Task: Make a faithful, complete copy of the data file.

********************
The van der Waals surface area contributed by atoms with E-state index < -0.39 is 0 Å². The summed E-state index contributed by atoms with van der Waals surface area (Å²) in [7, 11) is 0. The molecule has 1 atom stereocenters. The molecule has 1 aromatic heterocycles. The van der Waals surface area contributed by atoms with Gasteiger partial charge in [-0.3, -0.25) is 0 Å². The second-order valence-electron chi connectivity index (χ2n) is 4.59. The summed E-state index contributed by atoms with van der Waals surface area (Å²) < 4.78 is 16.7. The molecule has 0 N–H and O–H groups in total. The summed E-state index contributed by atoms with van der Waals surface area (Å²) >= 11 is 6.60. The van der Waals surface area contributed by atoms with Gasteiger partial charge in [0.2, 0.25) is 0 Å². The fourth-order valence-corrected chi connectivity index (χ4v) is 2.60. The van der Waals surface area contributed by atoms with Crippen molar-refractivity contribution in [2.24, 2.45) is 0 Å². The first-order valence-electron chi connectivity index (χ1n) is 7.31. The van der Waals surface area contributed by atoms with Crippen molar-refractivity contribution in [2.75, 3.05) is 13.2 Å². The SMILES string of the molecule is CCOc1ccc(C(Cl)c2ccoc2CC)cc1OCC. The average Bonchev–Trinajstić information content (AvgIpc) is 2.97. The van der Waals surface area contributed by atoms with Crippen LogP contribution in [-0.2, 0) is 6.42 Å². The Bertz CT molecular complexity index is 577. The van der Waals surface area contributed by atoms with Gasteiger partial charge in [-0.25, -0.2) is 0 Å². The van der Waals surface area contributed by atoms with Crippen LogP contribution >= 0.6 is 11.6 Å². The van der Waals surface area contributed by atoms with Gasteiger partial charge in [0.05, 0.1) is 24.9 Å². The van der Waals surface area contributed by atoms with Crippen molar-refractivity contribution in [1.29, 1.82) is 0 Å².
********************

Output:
The van der Waals surface area contributed by atoms with E-state index < -0.39 is 0 Å². The summed E-state index contributed by atoms with van der Waals surface area (Å²) in [7, 11) is 0. The molecule has 1 atom stereocenters. The molecule has 1 aromatic heterocycles. The van der Waals surface area contributed by atoms with Gasteiger partial charge in [-0.3, -0.25) is 0 Å². The second-order valence-electron chi connectivity index (χ2n) is 4.59. The summed E-state index contributed by atoms with van der Waals surface area (Å²) < 4.78 is 16.7. The molecule has 0 N–H and O–H groups in total. The summed E-state index contributed by atoms with van der Waals surface area (Å²) >= 11 is 6.60. The van der Waals surface area contributed by atoms with Gasteiger partial charge in [0.2, 0.25) is 0 Å². The fourth-order valence-corrected chi connectivity index (χ4v) is 2.60. The van der Waals surface area contributed by atoms with Crippen molar-refractivity contribution in [2.24, 2.45) is 0 Å². The first-order valence-electron chi connectivity index (χ1n) is 7.31. The van der Waals surface area contributed by atoms with Crippen molar-refractivity contribution in [2.75, 3.05) is 13.2 Å². The SMILES string of the molecule is CCOc1ccc(C(Cl)c2ccoc2CC)cc1OCC. The average Bonchev–Trinajstić information content (AvgIpc) is 2.97. The van der Waals surface area contributed by atoms with Crippen LogP contribution in [-0.2, 0) is 6.42 Å². The Bertz CT molecular complexity index is 577. The van der Waals surface area contributed by atoms with Gasteiger partial charge in [-0.25, -0.2) is 0 Å². The van der Waals surface area contributed by atoms with Crippen LogP contribution >= 0.6 is 11.6 Å². The van der Waals surface area contributed by atoms with Gasteiger partial charge in [0.05, 0.1) is 24.9 Å². The van der Waals surface area contributed by atoms with Crippen molar-refractivity contribution in [1.29, 1.82) is 0 Å².